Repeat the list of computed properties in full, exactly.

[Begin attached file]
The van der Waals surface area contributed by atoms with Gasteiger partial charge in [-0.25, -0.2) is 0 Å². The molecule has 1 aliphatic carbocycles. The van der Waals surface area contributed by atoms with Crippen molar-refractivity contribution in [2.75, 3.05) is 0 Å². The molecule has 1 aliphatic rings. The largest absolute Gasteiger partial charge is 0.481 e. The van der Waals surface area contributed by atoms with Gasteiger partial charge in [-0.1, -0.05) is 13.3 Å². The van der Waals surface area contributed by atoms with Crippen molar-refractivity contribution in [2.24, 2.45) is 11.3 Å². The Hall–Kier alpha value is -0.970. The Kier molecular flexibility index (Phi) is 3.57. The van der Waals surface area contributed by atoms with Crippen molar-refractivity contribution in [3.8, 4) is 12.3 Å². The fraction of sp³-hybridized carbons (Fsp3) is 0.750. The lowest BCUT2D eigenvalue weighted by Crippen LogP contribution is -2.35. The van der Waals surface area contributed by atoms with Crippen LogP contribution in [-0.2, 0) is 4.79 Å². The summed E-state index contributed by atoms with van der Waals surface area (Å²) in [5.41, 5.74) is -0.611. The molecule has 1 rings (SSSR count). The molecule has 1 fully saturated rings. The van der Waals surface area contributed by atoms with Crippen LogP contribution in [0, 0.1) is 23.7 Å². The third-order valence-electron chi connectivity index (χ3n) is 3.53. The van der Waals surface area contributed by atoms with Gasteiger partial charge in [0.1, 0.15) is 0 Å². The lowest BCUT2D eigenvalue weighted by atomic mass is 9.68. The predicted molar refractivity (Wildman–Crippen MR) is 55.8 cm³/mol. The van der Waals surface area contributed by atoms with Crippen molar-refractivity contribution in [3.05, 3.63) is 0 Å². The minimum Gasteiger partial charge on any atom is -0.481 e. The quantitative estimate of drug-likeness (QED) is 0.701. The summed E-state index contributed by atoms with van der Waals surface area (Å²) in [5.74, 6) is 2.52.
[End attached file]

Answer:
The van der Waals surface area contributed by atoms with Gasteiger partial charge in [-0.25, -0.2) is 0 Å². The molecule has 1 aliphatic carbocycles. The van der Waals surface area contributed by atoms with Crippen molar-refractivity contribution in [2.75, 3.05) is 0 Å². The molecule has 1 aliphatic rings. The largest absolute Gasteiger partial charge is 0.481 e. The van der Waals surface area contributed by atoms with Gasteiger partial charge in [-0.1, -0.05) is 13.3 Å². The van der Waals surface area contributed by atoms with Crippen molar-refractivity contribution in [2.24, 2.45) is 11.3 Å². The Hall–Kier alpha value is -0.970. The Kier molecular flexibility index (Phi) is 3.57. The van der Waals surface area contributed by atoms with Crippen molar-refractivity contribution in [3.8, 4) is 12.3 Å². The fraction of sp³-hybridized carbons (Fsp3) is 0.750. The lowest BCUT2D eigenvalue weighted by Crippen LogP contribution is -2.35. The van der Waals surface area contributed by atoms with Crippen LogP contribution in [-0.2, 0) is 4.79 Å². The summed E-state index contributed by atoms with van der Waals surface area (Å²) in [5.41, 5.74) is -0.611. The molecule has 1 rings (SSSR count). The molecule has 1 fully saturated rings. The van der Waals surface area contributed by atoms with Crippen LogP contribution in [0, 0.1) is 23.7 Å². The third-order valence-electron chi connectivity index (χ3n) is 3.53. The van der Waals surface area contributed by atoms with Gasteiger partial charge in [0.1, 0.15) is 0 Å². The lowest BCUT2D eigenvalue weighted by atomic mass is 9.68. The predicted molar refractivity (Wildman–Crippen MR) is 55.8 cm³/mol. The van der Waals surface area contributed by atoms with Crippen molar-refractivity contribution in [3.05, 3.63) is 0 Å². The minimum Gasteiger partial charge on any atom is -0.481 e. The quantitative estimate of drug-likeness (QED) is 0.701. The summed E-state index contributed by atoms with van der Waals surface area (Å²) in [5.74, 6) is 2.52.